Here at HT Guys headquarters, Braden and I have long been proponents of isolating a home theater’s subwoofer from the rest of the room by using an acoustic dampening solution which can reduce structural vibrations through your floor, walls, and ceiling and deliver tighter bass and improved low frequency output. For many years, my subwoofer-isolating product of choice has been the SubDude from acoustic management firm Auralex.
The SubDude, currently available in version II, is a 15-inch x 15-inch platform for your subwoofer which “decouples” your subwoofer from the floor, helping to prevent or mitigate vibrations from your home theater system’s low frequency output. This results in cleaner and tighter bass and less rumbling and distortion, giving you the dual benefits of more enjoyable movies and music as well as reducing the chance of eliciting a noise complaint from neighbors.
The disadvantage of the SubDude, however, is that it is designed to be a universal product that is compatible with the majority of consumer-level home theater subwoofers, and it therefore never perfectly fits your exact subwoofer’s dimensions (your sub ends up being either too big or too small to fit the SubDude’s footprint perfectly). In most cases, this doesn’t really have an effect on how well the SubDude works, but it can cause issues with both aesthetics and subwoofer placement.
Enter audio firm SVS Sound and its SoundPath Subwoofer Isolation System. This $50 kit consists of four circular “Shock Absorbers” that you use to replace your subwoofer’s existing feet. Unlike your sub’s original feet, however, the SoundPath feet are designed to absorb and eliminate virtually all vibration generated by the subwoofer before it transfers to your floor.
As described by the SVS SoundPath’s product page:
Decoupling is making the interaction between a subwoofer and floor so weak that virtually no energy is transferred between them. The SVS SoundPath Subwoofer Isolation System features rigorously tested optimized durometer elastomer feet that significantly reduces the transmission of subwoofer energy through your floor and walls. This allows low frequency effects to be transferred through the air where they can be felt, resulting in tighter and cleaner sounding bass, no more distracting buzz or rattle from the room, and better sonic clarity and dynamics.
The SVS SoundPath Subwoofer Isolation System is designed to work with subwoofers from many different manufacturers, not just SVS’s own line of subs. The package includes five sets of screws in common sizes for attaching to your own subwoofer, and installation takes just minutes. There is also a SoundPath version which includes six isolating feet in order to accommodate larger subwoofers.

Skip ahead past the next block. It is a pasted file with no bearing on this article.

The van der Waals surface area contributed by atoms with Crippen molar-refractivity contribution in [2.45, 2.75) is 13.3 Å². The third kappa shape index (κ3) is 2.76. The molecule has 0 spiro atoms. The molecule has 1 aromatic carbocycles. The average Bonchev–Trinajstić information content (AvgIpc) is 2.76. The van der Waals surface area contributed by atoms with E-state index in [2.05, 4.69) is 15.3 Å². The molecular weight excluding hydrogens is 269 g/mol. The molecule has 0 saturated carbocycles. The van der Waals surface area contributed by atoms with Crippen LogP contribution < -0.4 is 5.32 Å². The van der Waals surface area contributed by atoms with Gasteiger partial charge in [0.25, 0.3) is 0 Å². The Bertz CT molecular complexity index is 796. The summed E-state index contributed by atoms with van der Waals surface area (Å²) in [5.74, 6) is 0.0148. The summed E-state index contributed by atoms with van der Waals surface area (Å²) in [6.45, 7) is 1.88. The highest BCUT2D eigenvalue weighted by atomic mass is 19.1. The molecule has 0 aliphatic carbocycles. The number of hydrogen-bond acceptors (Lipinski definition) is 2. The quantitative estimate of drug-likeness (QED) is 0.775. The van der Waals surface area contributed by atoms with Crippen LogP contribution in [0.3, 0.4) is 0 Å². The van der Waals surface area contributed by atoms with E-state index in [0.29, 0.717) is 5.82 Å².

SVS advertises that the SoundPath Subwoofer Isolation System will provide benefits on all common home theater floor surfaces, including hardwood, carpet, and tile. For my test, I attached four SoundPath feet to the DIY subwoofer I assembled from Parts-Express, replacing the SubDude I had been using previously, and returned the subwoofer to its usual place on a hardwood floor against the wall.
Even before I powered on the home theater system to test the SoundPath Isolation feet, I received a “thumbs up” from the aesthetics committee. My subwoofer was a bit smaller than the SubDude it previously sat on, resulting in a mildly unattractive lip around the base of the unit. With the SVS SoundPath Isolation feet installed, the new setup took up less space and looked notably cleaner, which can be a big plus for many spouses. When I finally fired up the home theater system and played some low frequency-heavy movies and music, I discovered that looks weren’t the SoundPath’s only advantage.
Compared to the SubDude, the SVS SoundPath isolation feet produced an immediate and noticeable improvement in sound quality. Bass was tighter and cleaner, nothing in the room rattled or buzzed from the vibration, and the “boom” that we home theater enthusiasts crave hit satisfyingly hard.
There’s no way to completely convey the experience without hearing it in person, but the bottom line is that the SVS SoundPath Isolation System improved upon an already nice product — the SubDude — at an even lower price point. If you’ve already spent $500 or more on your subwoofer, spending an additional $50 to get the best performance out of it is not asking too much. In fact, it’s really a no-brainer.
You can pick up the SVS SoundPath Subwoofer Isolation System now from the SVS website or via third party retailers like Amazon. SVS offers a 45-day in-home trial during which you can return the SoundPath for a full refund, including shipping. If you decide to stick with the SoundPath, both the four and six feet versions include a 5-year warranty.
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